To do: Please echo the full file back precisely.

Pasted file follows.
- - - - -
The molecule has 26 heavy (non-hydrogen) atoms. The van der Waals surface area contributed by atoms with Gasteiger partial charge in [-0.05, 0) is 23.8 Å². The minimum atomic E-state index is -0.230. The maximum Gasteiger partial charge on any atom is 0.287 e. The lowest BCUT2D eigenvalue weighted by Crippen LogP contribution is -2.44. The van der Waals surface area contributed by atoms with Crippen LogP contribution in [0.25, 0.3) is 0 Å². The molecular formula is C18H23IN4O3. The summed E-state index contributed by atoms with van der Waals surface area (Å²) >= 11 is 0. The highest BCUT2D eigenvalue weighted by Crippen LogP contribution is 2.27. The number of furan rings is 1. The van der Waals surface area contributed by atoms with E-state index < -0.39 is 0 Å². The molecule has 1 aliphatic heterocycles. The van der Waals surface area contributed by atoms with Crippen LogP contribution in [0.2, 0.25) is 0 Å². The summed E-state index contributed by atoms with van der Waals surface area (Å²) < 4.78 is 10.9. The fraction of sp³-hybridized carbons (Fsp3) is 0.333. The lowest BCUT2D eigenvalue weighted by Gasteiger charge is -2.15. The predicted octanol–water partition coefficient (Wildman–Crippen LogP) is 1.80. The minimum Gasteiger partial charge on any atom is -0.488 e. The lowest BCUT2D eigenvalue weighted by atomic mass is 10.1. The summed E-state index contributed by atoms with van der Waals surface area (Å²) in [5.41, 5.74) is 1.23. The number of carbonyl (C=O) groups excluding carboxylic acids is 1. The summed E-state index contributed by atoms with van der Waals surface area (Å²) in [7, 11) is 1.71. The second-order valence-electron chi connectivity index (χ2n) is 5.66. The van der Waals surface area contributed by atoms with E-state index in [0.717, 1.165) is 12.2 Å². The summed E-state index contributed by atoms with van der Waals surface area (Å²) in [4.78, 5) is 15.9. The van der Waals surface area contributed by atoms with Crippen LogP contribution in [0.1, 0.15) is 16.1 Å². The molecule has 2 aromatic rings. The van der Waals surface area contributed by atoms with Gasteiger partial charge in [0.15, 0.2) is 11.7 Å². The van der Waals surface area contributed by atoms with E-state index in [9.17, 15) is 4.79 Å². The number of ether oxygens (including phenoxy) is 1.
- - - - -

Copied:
The molecule has 26 heavy (non-hydrogen) atoms. The van der Waals surface area contributed by atoms with Gasteiger partial charge in [-0.05, 0) is 23.8 Å². The minimum atomic E-state index is -0.230. The maximum Gasteiger partial charge on any atom is 0.287 e. The lowest BCUT2D eigenvalue weighted by Crippen LogP contribution is -2.44. The van der Waals surface area contributed by atoms with Crippen LogP contribution in [0.25, 0.3) is 0 Å². The molecular formula is C18H23IN4O3. The summed E-state index contributed by atoms with van der Waals surface area (Å²) >= 11 is 0. The highest BCUT2D eigenvalue weighted by Crippen LogP contribution is 2.27. The number of furan rings is 1. The van der Waals surface area contributed by atoms with E-state index < -0.39 is 0 Å². The molecule has 1 aliphatic heterocycles. The van der Waals surface area contributed by atoms with Crippen LogP contribution in [0.2, 0.25) is 0 Å². The summed E-state index contributed by atoms with van der Waals surface area (Å²) < 4.78 is 10.9. The fraction of sp³-hybridized carbons (Fsp3) is 0.333. The lowest BCUT2D eigenvalue weighted by Gasteiger charge is -2.15. The predicted octanol–water partition coefficient (Wildman–Crippen LogP) is 1.80. The minimum Gasteiger partial charge on any atom is -0.488 e. The lowest BCUT2D eigenvalue weighted by atomic mass is 10.1. The summed E-state index contributed by atoms with van der Waals surface area (Å²) in [5.41, 5.74) is 1.23. The number of carbonyl (C=O) groups excluding carboxylic acids is 1. The summed E-state index contributed by atoms with van der Waals surface area (Å²) in [7, 11) is 1.71. The second-order valence-electron chi connectivity index (χ2n) is 5.66. The van der Waals surface area contributed by atoms with E-state index in [0.717, 1.165) is 12.2 Å². The summed E-state index contributed by atoms with van der Waals surface area (Å²) in [4.78, 5) is 15.9. The van der Waals surface area contributed by atoms with Crippen LogP contribution in [0.1, 0.15) is 16.1 Å². The molecule has 2 aromatic rings. The van der Waals surface area contributed by atoms with Gasteiger partial charge in [0.15, 0.2) is 11.7 Å². The van der Waals surface area contributed by atoms with E-state index in [9.17, 15) is 4.79 Å². The number of ether oxygens (including phenoxy) is 1.